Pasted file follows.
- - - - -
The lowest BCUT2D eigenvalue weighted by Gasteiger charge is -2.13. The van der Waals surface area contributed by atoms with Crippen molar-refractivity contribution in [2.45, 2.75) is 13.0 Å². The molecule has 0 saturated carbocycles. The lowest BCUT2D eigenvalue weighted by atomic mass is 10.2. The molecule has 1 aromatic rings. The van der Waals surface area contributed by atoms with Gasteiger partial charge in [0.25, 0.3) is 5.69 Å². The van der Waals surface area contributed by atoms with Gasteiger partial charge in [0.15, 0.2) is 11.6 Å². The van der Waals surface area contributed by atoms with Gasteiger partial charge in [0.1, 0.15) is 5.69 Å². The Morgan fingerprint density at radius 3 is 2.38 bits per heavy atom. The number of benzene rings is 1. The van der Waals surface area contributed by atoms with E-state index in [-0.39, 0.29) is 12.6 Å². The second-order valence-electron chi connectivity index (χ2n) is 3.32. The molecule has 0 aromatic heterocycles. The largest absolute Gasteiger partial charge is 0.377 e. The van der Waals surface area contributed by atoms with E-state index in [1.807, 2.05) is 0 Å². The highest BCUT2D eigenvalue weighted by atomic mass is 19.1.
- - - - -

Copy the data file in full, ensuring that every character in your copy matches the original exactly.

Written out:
The lowest BCUT2D eigenvalue weighted by Gasteiger charge is -2.13. The van der Waals surface area contributed by atoms with Crippen molar-refractivity contribution in [2.45, 2.75) is 13.0 Å². The molecule has 0 saturated carbocycles. The lowest BCUT2D eigenvalue weighted by atomic mass is 10.2. The molecule has 1 aromatic rings. The van der Waals surface area contributed by atoms with Gasteiger partial charge in [0.25, 0.3) is 5.69 Å². The van der Waals surface area contributed by atoms with Gasteiger partial charge in [0.15, 0.2) is 11.6 Å². The van der Waals surface area contributed by atoms with Gasteiger partial charge in [0.1, 0.15) is 5.69 Å². The Morgan fingerprint density at radius 3 is 2.38 bits per heavy atom. The number of benzene rings is 1. The van der Waals surface area contributed by atoms with E-state index in [-0.39, 0.29) is 12.6 Å². The second-order valence-electron chi connectivity index (χ2n) is 3.32. The molecule has 0 aromatic heterocycles. The largest absolute Gasteiger partial charge is 0.377 e. The van der Waals surface area contributed by atoms with E-state index in [1.807, 2.05) is 0 Å². The highest BCUT2D eigenvalue weighted by atomic mass is 19.1.